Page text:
As an adult I’ve watched our halfhearted efforts to stay in space, to keep thirty year old technology flying, and build a space station that instead of housing thousands, or even hundreds, or even tens, can barely support three - ironically the same number who went to the moon in a tiny capsule four decades ago and the same number who flew onboard Skylab twenty five years ago. Three seems to be the limit of NASA’s vision. As an adult I've watched as robots and machines roll across alien land in place of the men and woman who sent them, and it is no more exciting or inspiring than watching a video game. As an adult I’ve watched my dreams fade and die and know that I will never walk the surface of another world, and yet I look up there at the moon and still dare hope that some day we will see the lights of cities shining back from that shadowed crescent.
You know, it wouldn’t bother me so damned much if we had tried and failed. But we didn’t fail. We did it, we went to the moon, we could have gone to Mars and beyond.
And then we just quit.
We gave up.
Forty-three years ago, we turned our backs on Kennedy’s vision. We didn’t do the things that were hard. We did the easy part, and then we walked away. And I see that legacy all around me here in America today, the failure to face the challenges, to take the difficult roads, and do the things that are hard. We argue and squabble and hate each other, we spend our time trying to tear down what others have built and instead of driving forward into a future that we have forged, we cower in fear. Instead of following the men and women of vision and daring, we listen to the counsel of those small minded fearful men who admonish us not to dream.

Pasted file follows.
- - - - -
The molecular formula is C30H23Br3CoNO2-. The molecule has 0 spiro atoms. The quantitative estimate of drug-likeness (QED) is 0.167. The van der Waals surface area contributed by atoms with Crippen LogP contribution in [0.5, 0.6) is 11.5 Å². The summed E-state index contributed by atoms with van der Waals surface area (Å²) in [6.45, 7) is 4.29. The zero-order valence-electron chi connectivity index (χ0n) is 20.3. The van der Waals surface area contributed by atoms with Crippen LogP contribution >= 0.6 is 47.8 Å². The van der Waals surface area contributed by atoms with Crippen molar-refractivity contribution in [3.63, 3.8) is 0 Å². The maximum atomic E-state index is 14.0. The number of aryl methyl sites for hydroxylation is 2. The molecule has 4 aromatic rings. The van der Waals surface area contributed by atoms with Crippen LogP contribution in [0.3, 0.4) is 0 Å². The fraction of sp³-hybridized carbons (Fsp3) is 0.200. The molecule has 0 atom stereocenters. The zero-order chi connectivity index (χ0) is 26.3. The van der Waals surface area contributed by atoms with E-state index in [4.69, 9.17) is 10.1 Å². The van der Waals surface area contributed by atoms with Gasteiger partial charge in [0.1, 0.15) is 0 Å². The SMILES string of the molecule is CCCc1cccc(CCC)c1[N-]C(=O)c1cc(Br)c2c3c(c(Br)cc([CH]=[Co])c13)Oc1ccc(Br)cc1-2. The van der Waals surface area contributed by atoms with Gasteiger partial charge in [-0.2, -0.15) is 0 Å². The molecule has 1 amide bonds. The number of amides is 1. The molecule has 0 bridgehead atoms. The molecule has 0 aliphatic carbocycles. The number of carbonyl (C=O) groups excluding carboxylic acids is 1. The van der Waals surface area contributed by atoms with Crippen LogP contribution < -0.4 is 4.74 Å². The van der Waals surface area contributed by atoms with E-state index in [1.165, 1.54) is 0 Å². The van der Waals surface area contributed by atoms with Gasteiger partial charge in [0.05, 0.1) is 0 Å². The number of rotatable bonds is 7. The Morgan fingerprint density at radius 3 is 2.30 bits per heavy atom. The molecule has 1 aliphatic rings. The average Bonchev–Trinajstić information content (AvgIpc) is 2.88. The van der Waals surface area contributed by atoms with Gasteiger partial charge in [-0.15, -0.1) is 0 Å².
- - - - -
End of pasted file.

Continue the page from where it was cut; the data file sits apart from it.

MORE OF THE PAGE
My son, like most of his generation, has no interest in space. His school, though a fine place it may be, does not have the classrooms decorated with pictures of the men and the ships and the planets and the stars. There are no big dreams, no great national goals to galvanize his generation.
For these kids it’s not that the dreams have died, it’s that they never were.
"As I take man's last step from the surface, back home for some time to come — but we believe not too long into the future — I'd like to just say what I believe history will record, that America's challenge of today has forged man's destiny of tomorrow. And, as we leave the Moon at Taurus-Littrow, we leave as we came and, God willing, as we shall return, with peace and hope for all mankind. Godspeed the crew of Apollo 17."
- Eugene A. Cernan, Apollo 17 Commander.
- The last man to walk on the moon, December 14, 1972.